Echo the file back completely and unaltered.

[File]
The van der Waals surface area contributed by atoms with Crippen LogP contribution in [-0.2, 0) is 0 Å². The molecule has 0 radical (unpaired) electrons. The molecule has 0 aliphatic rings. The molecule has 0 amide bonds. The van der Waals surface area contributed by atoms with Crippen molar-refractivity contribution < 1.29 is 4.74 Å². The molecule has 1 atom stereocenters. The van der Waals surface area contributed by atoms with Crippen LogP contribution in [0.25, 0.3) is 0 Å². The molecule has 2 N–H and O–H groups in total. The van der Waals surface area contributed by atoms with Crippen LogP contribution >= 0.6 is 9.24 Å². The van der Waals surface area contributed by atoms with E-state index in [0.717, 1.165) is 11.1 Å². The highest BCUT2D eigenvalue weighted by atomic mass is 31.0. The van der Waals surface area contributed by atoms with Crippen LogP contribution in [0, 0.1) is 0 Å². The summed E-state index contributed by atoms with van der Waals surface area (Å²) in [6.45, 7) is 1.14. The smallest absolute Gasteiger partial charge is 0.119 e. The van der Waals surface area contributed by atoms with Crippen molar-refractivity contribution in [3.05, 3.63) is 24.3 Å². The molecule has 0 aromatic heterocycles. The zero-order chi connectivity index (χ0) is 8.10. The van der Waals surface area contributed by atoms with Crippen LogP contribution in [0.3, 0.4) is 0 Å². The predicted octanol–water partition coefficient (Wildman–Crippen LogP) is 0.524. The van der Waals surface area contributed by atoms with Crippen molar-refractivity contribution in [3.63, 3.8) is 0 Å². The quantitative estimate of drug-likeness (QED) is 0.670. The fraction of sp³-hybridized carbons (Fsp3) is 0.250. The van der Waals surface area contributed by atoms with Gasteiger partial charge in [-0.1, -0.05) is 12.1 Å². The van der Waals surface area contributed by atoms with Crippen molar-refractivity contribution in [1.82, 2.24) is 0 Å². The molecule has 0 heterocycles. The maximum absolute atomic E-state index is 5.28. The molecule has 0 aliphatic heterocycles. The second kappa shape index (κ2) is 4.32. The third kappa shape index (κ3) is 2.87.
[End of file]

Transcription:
The van der Waals surface area contributed by atoms with Crippen LogP contribution in [-0.2, 0) is 0 Å². The molecule has 0 radical (unpaired) electrons. The molecule has 0 aliphatic rings. The molecule has 0 amide bonds. The van der Waals surface area contributed by atoms with Crippen molar-refractivity contribution < 1.29 is 4.74 Å². The molecule has 1 atom stereocenters. The van der Waals surface area contributed by atoms with Crippen LogP contribution in [0.25, 0.3) is 0 Å². The molecule has 2 N–H and O–H groups in total. The van der Waals surface area contributed by atoms with Crippen LogP contribution >= 0.6 is 9.24 Å². The van der Waals surface area contributed by atoms with E-state index in [0.717, 1.165) is 11.1 Å². The highest BCUT2D eigenvalue weighted by atomic mass is 31.0. The van der Waals surface area contributed by atoms with Crippen LogP contribution in [0, 0.1) is 0 Å². The summed E-state index contributed by atoms with van der Waals surface area (Å²) in [6.45, 7) is 1.14. The smallest absolute Gasteiger partial charge is 0.119 e. The van der Waals surface area contributed by atoms with Crippen molar-refractivity contribution in [3.05, 3.63) is 24.3 Å². The molecule has 0 aromatic heterocycles. The zero-order chi connectivity index (χ0) is 8.10. The van der Waals surface area contributed by atoms with Crippen LogP contribution in [0.3, 0.4) is 0 Å². The predicted octanol–water partition coefficient (Wildman–Crippen LogP) is 0.524. The van der Waals surface area contributed by atoms with Crippen molar-refractivity contribution in [3.63, 3.8) is 0 Å². The quantitative estimate of drug-likeness (QED) is 0.670. The fraction of sp³-hybridized carbons (Fsp3) is 0.250. The van der Waals surface area contributed by atoms with Gasteiger partial charge in [-0.1, -0.05) is 12.1 Å². The van der Waals surface area contributed by atoms with Crippen molar-refractivity contribution in [1.82, 2.24) is 0 Å². The molecule has 0 heterocycles. The maximum absolute atomic E-state index is 5.28. The molecule has 0 aliphatic heterocycles. The second kappa shape index (κ2) is 4.32. The third kappa shape index (κ3) is 2.87.